Tag Archives: Ahmad’s Persian Cuisine

Reducing Food Waste

October 4, 2016 by
Illustration by Derek Joy

The night of the Jimmy Buffett concert could not have been more perfect, weather-wise: a calm, near-cloudless 70-degree evening. Packs of Hawaiian-shirted Parrotheads meandered the Old Market’s cobblestone streets in search of 5-o’clock somewhere, food, and drink.

Major shows at CenturyLink are routine for downtown Omaha, but for the city’s restaurants, event schedules are just part of the unscientific guessing game to determine how much food to prepare for the nightly dinner rush.

Sometimes the indicators to make more food—a concert, a beautiful night outside, and an upcoming holiday—are the same indicators for restaurateurs to make less. Restaurants deal with this guessing game all the time. Wasted food impacts their bottom line. Any unused food usually means lost revenue. Environmentally, repercussions stretch across the entire cycle of food production.

Three restaurant owners gave their estimates on what they threw out each night: Ahmad Nazar, owner of Ahmad’s Persian Cuisine, estimates his restaurant fills a 45-gallon garbage can for a standard dinner service. Clayton Chapman, chef and owner at The Grey Plume, says his restaurant fills an 18-gallon garbage can per night. David Mainelli, co-owner of Julio’s, says his restaurant fills an entire dumpster in a week.

The United States Department of Agriculture estimated that 133 billion pounds of food went to waste in 2010. “The statistics are 40 percent of food that’s produced ends up in the landfill,” says Beth Ostdiek Smith, president and founder of Saving Grace Perishable Food Rescue.

Since its founding in 2013, Saving Grace has delivered more than one million pounds of food to local non-profits. The majority of the food comes from grocery stores, caterers, and convenience stores.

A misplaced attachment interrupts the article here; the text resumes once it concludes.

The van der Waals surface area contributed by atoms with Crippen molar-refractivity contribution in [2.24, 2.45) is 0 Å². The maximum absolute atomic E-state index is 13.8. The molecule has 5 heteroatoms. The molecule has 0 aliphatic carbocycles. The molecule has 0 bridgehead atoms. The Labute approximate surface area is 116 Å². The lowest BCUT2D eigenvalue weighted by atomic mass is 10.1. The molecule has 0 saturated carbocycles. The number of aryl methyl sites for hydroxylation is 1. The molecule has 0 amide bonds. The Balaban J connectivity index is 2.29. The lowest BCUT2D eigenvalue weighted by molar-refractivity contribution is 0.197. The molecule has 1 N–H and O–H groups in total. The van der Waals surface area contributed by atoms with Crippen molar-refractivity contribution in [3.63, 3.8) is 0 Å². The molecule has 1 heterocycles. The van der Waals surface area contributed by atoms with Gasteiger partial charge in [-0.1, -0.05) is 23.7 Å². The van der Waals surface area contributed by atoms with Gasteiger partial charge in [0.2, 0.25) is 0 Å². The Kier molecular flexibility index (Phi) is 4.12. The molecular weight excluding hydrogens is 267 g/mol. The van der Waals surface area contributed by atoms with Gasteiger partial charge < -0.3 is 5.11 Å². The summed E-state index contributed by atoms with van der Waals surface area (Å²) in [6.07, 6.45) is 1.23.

“When I started this, I thought that (restaurants) would be our top food donor. That’s not the case,” Smith says. “Our restaurants have learned to manage their food, and it’s more made to order, so there’s not as much waste from restaurants as maybe there once was.”

Different restaurants around town tackle the food waste problem with different strategies. At Ahmad’s, Nazar says his 26-plus years of experience have taught him about portion control. “I’ve learned how people want it, especially business people who travel. They don’t want too much food. It’s hard to judge, so I have a portion ready for everyone,” Nazar says.

The United States Department of Agriculture estimated that 133 billion pounds of food went to waste in 2010.

Mainelli says Julio’s kitchen staff tries to minimize waste by boiling the parts of the chicken that do not reach a customer’s plate and making it into a stock. Onion skins are used for barbecue sauces. Still, Mainelli believes his restaurant could do better in managing food waste. For example, cooked rice IS an item that has a short lifespan, as it cannot be reheated for a restaurant-quality dish. “Sometimes, we’ll throw out an entire batch that could serve 50 people,” he says.